12th Annual Symposium
Physics of Cancer
Leipzig, Germany
Aug 30 - Sept 1, 2021
Contributed Talk
Tissue Stiffness and Fluidity as Tumor Markers with Predictive Potential
Frank Sauer1, Steffen Grosser1, Alexander Hayn2, Claudia T. Mierke2, Ingolf Sack3, Josef A. Käs1
1University of Leipizg, Peter Debye Institute for Soft Matter Physics, Soft Matter Physics Division, Leipzig, Germany
2University of Leipizg, Peter Debye Institute for Soft Matter Physics, Biological Physics Division, Leipzig, Germany
3Charité-Universitätsmedizin Berlin, Department of Radiology, Berlin, Germany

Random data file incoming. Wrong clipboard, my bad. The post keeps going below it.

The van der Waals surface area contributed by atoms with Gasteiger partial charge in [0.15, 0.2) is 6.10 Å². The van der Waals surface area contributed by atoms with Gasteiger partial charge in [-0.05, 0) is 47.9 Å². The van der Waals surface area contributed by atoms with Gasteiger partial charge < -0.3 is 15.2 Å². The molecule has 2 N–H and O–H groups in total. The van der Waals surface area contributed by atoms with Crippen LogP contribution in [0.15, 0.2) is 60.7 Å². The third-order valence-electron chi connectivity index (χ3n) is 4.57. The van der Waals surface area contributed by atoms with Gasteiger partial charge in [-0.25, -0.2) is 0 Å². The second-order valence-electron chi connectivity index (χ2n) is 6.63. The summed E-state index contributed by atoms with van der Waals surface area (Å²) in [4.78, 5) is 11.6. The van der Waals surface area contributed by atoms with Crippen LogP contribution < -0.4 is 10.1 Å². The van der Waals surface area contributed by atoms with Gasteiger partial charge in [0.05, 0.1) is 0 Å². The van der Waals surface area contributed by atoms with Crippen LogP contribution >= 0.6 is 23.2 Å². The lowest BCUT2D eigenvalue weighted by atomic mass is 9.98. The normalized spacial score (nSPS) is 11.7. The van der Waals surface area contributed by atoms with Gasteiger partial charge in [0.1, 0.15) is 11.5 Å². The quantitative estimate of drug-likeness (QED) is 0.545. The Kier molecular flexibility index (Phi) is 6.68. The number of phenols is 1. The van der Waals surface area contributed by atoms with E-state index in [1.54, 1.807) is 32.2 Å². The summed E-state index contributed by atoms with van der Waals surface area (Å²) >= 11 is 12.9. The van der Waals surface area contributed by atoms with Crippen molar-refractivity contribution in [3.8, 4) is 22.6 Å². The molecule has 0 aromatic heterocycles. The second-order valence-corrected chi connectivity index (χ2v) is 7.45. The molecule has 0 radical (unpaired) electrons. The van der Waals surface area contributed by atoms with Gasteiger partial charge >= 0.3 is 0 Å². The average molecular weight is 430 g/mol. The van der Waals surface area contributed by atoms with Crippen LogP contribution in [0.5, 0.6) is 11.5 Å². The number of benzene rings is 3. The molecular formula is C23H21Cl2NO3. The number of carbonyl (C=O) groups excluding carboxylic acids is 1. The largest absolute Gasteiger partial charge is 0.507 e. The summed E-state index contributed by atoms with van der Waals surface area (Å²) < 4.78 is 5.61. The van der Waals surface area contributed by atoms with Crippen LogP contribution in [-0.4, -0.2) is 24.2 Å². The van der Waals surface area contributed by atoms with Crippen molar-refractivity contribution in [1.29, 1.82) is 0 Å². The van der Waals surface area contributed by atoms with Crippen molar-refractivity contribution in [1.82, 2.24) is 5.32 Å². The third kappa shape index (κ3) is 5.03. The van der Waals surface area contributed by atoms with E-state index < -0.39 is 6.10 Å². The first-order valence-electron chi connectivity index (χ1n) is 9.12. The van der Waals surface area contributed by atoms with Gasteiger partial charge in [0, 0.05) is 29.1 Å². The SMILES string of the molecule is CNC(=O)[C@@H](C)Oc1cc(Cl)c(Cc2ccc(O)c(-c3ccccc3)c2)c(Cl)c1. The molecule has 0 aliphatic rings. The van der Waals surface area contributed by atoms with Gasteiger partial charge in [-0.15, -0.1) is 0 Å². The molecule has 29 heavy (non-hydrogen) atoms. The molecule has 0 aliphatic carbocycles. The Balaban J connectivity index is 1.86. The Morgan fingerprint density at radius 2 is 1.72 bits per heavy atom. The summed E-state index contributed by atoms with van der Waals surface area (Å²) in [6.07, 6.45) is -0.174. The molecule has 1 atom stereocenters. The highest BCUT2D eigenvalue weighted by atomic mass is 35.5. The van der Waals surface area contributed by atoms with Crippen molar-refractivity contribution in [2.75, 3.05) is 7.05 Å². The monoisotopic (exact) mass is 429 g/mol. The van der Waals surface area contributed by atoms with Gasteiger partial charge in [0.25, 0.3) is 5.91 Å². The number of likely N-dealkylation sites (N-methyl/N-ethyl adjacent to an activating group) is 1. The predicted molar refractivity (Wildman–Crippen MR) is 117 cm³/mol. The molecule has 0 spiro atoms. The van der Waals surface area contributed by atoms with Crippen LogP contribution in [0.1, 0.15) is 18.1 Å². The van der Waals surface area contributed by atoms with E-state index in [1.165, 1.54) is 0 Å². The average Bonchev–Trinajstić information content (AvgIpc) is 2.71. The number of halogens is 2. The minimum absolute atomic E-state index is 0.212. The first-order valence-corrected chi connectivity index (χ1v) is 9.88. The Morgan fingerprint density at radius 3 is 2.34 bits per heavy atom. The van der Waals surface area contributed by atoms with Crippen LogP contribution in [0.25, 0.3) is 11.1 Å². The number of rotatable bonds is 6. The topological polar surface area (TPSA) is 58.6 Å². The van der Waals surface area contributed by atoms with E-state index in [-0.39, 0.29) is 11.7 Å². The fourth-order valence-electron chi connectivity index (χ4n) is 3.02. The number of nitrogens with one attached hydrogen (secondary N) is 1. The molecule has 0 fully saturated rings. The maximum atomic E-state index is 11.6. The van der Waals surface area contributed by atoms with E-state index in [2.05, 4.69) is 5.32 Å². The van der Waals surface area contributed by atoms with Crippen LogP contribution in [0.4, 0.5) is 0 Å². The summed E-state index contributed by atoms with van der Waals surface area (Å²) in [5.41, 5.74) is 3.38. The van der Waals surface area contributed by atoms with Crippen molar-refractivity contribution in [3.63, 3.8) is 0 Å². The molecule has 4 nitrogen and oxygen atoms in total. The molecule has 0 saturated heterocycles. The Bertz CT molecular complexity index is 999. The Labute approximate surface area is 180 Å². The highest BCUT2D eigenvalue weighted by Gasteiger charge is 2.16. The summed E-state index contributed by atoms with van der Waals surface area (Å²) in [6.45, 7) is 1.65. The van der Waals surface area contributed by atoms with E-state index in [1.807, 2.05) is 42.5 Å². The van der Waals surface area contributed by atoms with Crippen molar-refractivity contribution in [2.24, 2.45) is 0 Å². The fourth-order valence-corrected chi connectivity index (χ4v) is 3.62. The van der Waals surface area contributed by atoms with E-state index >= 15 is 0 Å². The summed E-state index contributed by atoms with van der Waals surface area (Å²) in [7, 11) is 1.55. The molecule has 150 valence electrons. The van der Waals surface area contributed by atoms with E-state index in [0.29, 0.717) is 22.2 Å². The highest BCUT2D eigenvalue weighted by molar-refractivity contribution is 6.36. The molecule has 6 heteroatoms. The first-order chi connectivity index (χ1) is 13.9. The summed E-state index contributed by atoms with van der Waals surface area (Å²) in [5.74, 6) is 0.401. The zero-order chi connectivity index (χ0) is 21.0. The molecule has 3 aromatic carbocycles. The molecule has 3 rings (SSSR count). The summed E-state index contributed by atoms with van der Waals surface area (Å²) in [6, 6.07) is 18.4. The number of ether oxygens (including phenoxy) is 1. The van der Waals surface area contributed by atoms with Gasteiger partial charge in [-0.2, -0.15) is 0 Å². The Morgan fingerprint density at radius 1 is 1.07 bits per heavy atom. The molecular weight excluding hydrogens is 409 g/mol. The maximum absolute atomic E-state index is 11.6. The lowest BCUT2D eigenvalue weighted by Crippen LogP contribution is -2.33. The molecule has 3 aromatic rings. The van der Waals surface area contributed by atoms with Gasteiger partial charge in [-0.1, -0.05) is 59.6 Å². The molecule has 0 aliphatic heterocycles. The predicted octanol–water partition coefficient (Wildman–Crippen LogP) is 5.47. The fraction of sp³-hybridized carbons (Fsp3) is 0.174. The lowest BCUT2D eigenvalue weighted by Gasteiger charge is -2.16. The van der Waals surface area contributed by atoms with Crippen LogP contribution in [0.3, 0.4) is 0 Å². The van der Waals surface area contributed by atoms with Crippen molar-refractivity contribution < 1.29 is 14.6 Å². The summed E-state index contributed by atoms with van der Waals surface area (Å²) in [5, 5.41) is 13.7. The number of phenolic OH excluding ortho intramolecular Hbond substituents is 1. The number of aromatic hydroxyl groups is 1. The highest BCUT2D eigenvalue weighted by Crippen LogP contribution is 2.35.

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Nuclear magnetic resonance (NMR) and its related applications have become an indispensable field of research in analytical and medical imaging. MR Elastography (MRE) probes viscoelastic properties deep inside bulk tissues resolving tissue stiffness and fluidity. While small sample Tabletop MRE sacrifices spatial for frequency resolved resolution, state of the art clinical MRE, so called Tomoelastography goes the other way round by creating maps (Elastograms) of these parameters. An analysis of several in vivo studies shows, that Tomoelastography is not only able to differentiate individual tumors from their surrounding tissues by their rheological signature but also reveals entity overlapping trends towards tissue stiffening and especially fluidization. As these Elastograms depict biophysical and mechanical properties, they are intrinsically sensitive to micro- or macroscopic tissue alterations associated with tumor progression. Backed by the data from these studies, a gedankenexperiment was performed if and how a specific tumor entity can grow and eventually metastasize in its specific environment and how this should be reflected in its mechanical properties. Based on the MRE obtainable parameters of tissue stiffness and fluidity, the spatial fluidity heterogeneity as well as the border texture between tumor and surrounding tissue we propose a roadmap towards a novel biophysical tumor marker with predictive potential for individual patients.
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